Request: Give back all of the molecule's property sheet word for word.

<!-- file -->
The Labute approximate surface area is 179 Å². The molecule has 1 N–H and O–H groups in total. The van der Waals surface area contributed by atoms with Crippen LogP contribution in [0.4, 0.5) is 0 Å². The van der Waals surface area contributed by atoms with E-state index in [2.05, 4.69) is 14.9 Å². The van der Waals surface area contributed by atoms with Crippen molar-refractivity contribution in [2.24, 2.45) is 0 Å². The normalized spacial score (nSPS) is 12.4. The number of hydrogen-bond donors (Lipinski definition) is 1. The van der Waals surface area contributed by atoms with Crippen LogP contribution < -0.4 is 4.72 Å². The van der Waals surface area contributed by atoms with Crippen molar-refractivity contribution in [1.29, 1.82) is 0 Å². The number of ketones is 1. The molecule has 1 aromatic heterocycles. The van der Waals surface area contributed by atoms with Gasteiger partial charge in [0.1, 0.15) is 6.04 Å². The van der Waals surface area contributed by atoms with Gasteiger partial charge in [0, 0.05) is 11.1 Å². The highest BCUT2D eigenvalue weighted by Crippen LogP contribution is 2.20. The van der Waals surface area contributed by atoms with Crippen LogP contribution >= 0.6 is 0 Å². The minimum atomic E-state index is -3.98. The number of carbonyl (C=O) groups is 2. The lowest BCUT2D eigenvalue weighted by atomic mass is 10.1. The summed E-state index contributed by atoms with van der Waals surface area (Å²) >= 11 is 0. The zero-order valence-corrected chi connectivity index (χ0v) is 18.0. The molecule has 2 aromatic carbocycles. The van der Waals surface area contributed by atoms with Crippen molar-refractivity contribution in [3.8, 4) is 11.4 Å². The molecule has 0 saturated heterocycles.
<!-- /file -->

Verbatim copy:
The Labute approximate surface area is 179 Å². The molecule has 1 N–H and O–H groups in total. The van der Waals surface area contributed by atoms with Crippen LogP contribution in [0.4, 0.5) is 0 Å². The van der Waals surface area contributed by atoms with E-state index in [2.05, 4.69) is 14.9 Å². The van der Waals surface area contributed by atoms with Crippen molar-refractivity contribution in [2.24, 2.45) is 0 Å². The normalized spacial score (nSPS) is 12.4. The number of hydrogen-bond donors (Lipinski definition) is 1. The van der Waals surface area contributed by atoms with Crippen LogP contribution < -0.4 is 4.72 Å². The van der Waals surface area contributed by atoms with Crippen molar-refractivity contribution in [1.29, 1.82) is 0 Å². The number of ketones is 1. The molecule has 1 aromatic heterocycles. The van der Waals surface area contributed by atoms with Gasteiger partial charge in [0.1, 0.15) is 6.04 Å². The van der Waals surface area contributed by atoms with Gasteiger partial charge in [0, 0.05) is 11.1 Å². The highest BCUT2D eigenvalue weighted by Crippen LogP contribution is 2.20. The van der Waals surface area contributed by atoms with Crippen LogP contribution >= 0.6 is 0 Å². The minimum atomic E-state index is -3.98. The number of carbonyl (C=O) groups is 2. The lowest BCUT2D eigenvalue weighted by atomic mass is 10.1. The summed E-state index contributed by atoms with van der Waals surface area (Å²) >= 11 is 0. The zero-order valence-corrected chi connectivity index (χ0v) is 18.0. The molecule has 2 aromatic carbocycles. The van der Waals surface area contributed by atoms with Crippen molar-refractivity contribution in [3.8, 4) is 11.4 Å². The molecule has 0 saturated heterocycles.